Real-time kinetics of sarcomere relaxation by laser diffraction.
Kinetics of sarcomere movement were studied in real-time by laser diffraction. Instantaneous sarcomere shortening was measured during afterloaded twitches simultaneously with instantaneous shortening and tension of the whole trabecula excised from rat right ventricle. Resting sarcomere length at optimal length was 2.20 +/- 0.02 micron (mean +/- SEM). Maximum amplitude of sarcomere shortening was 0.30 +/- 0.01 and 0.16 +/- 0.01 micron, respectively, in twitches loaded with preload only, and in "isometric" twitches. When the isotonic load (expressed as a percentage of maximum isometric force TF) increased, the maximum velocity of sarcomere relaxation max Vr (micron/sec) decreased: max Vr = -4 exp (-2.5 X 10(-2) % TF); r = 0.95. The time course of sarcomere relaxation appeared to be progressively delayed when the total load increased from preload only up to "isometric" load. Sarcomere relaxation occurred in two successive exponential phases, a rapid phase [time constant (msec): tau 1] followed by a slower one (time constant: tau 2). When the total load increased, tau 1 increased and tau 2 decreased according to the linear relations: % TF = 0.2 tau 1 + 4.8 (r = 0.83) and % TF = -0.1 tau 2 + 157 (r = 0.95). The relative predominance of both the time course and the amplitude of these two phases depended upon the level of total load. The rapid process predominated at low load, the slow one at high load. The role of load and/or shortening in the time course of these two phases is discussed.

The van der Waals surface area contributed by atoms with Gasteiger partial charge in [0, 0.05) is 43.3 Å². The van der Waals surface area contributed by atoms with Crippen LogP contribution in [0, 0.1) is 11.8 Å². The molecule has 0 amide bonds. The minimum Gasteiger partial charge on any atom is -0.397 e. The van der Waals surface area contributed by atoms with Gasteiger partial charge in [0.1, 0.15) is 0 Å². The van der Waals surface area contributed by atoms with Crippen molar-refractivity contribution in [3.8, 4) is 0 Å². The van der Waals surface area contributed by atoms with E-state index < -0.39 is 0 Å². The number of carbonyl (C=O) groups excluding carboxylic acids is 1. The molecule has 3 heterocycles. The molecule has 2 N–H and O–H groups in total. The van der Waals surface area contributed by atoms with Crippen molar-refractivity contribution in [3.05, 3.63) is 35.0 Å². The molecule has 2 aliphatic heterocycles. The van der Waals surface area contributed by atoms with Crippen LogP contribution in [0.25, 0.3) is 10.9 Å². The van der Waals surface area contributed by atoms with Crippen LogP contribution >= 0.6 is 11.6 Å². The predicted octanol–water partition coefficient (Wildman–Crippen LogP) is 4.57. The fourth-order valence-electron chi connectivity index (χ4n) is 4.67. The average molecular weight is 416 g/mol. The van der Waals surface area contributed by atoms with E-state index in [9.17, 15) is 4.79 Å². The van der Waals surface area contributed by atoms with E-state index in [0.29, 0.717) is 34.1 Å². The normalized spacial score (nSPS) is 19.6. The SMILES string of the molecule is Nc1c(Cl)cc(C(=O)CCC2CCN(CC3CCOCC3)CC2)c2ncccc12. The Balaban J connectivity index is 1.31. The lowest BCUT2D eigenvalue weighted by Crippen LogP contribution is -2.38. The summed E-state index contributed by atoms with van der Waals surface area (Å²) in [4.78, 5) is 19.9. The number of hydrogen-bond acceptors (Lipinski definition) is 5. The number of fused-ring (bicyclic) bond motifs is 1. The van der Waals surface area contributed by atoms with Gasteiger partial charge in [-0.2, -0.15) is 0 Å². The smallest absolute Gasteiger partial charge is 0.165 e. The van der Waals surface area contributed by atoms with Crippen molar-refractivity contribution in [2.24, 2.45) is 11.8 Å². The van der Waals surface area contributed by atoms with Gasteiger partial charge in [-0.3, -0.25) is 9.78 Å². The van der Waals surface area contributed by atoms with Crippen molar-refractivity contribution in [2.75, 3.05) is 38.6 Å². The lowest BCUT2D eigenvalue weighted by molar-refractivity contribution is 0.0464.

- Copyright © 1985 by American Heart Association